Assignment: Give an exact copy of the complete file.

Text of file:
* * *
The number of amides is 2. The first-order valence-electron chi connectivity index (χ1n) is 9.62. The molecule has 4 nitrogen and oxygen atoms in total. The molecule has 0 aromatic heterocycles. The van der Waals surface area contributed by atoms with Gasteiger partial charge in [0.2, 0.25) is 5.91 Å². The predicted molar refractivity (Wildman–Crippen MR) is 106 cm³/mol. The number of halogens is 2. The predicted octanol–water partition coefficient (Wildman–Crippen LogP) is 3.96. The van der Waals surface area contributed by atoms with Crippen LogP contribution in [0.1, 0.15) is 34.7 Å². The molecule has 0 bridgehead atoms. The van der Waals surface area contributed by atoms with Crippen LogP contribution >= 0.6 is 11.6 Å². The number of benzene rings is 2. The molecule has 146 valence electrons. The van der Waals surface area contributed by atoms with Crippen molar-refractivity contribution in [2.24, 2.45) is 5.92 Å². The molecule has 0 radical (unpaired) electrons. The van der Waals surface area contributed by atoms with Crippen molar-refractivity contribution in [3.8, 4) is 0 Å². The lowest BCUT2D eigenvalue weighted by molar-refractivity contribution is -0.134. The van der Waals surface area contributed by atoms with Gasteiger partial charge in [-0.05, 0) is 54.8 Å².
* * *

The number of amides is 2. The first-order valence-electron chi connectivity index (χ1n) is 9.62. The molecule has 4 nitrogen and oxygen atoms in total. The molecule has 0 aromatic heterocycles. The van der Waals surface area contributed by atoms with Gasteiger partial charge in [0.2, 0.25) is 5.91 Å². The predicted molar refractivity (Wildman–Crippen MR) is 106 cm³/mol. The number of halogens is 2. The predicted octanol–water partition coefficient (Wildman–Crippen LogP) is 3.96. The van der Waals surface area contributed by atoms with Crippen LogP contribution in [0.1, 0.15) is 34.7 Å². The molecule has 0 bridgehead atoms. The van der Waals surface area contributed by atoms with Crippen LogP contribution >= 0.6 is 11.6 Å². The number of benzene rings is 2. The molecule has 146 valence electrons. The van der Waals surface area contributed by atoms with Crippen molar-refractivity contribution in [2.24, 2.45) is 5.92 Å². The molecule has 0 radical (unpaired) electrons. The van der Waals surface area contributed by atoms with Crippen molar-refractivity contribution in [3.8, 4) is 0 Å². The lowest BCUT2D eigenvalue weighted by molar-refractivity contribution is -0.134. The van der Waals surface area contributed by atoms with Gasteiger partial charge in [-0.05, 0) is 54.8 Å².